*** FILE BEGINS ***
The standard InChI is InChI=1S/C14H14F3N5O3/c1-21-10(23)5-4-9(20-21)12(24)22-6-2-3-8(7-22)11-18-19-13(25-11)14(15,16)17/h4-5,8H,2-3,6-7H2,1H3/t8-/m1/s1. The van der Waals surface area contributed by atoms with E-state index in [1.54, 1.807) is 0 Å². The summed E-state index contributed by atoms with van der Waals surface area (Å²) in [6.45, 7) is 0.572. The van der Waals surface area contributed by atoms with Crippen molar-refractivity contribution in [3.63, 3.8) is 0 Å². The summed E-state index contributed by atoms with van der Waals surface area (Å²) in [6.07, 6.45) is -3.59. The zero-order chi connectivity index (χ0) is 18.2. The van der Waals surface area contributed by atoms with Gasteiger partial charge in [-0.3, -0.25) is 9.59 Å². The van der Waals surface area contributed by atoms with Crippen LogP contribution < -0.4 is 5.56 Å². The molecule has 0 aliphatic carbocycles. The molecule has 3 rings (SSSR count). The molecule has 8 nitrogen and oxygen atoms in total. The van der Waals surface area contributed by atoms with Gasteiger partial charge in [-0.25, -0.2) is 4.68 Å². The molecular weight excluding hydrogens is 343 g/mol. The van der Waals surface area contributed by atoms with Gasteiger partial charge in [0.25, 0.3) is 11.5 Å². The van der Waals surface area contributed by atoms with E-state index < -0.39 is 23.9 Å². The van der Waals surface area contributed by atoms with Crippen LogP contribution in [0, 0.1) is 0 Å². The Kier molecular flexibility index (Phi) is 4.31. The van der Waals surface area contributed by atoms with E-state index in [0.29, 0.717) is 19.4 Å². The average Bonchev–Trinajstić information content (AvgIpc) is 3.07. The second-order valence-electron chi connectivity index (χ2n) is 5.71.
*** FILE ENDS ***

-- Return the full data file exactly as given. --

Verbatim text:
The standard InChI is InChI=1S/C14H14F3N5O3/c1-21-10(23)5-4-9(20-21)12(24)22-6-2-3-8(7-22)11-18-19-13(25-11)14(15,16)17/h4-5,8H,2-3,6-7H2,1H3/t8-/m1/s1. The van der Waals surface area contributed by atoms with E-state index in [1.54, 1.807) is 0 Å². The summed E-state index contributed by atoms with van der Waals surface area (Å²) in [6.45, 7) is 0.572. The van der Waals surface area contributed by atoms with Crippen molar-refractivity contribution in [3.63, 3.8) is 0 Å². The summed E-state index contributed by atoms with van der Waals surface area (Å²) in [6.07, 6.45) is -3.59. The zero-order chi connectivity index (χ0) is 18.2. The van der Waals surface area contributed by atoms with Gasteiger partial charge in [-0.3, -0.25) is 9.59 Å². The van der Waals surface area contributed by atoms with Crippen LogP contribution < -0.4 is 5.56 Å². The molecule has 0 aliphatic carbocycles. The molecule has 3 rings (SSSR count). The molecule has 8 nitrogen and oxygen atoms in total. The van der Waals surface area contributed by atoms with Gasteiger partial charge in [-0.25, -0.2) is 4.68 Å². The molecular weight excluding hydrogens is 343 g/mol. The van der Waals surface area contributed by atoms with Gasteiger partial charge in [0.25, 0.3) is 11.5 Å². The van der Waals surface area contributed by atoms with E-state index < -0.39 is 23.9 Å². The van der Waals surface area contributed by atoms with Crippen LogP contribution in [0, 0.1) is 0 Å². The Kier molecular flexibility index (Phi) is 4.31. The van der Waals surface area contributed by atoms with E-state index in [0.29, 0.717) is 19.4 Å². The average Bonchev–Trinajstić information content (AvgIpc) is 3.07. The second-order valence-electron chi connectivity index (χ2n) is 5.71.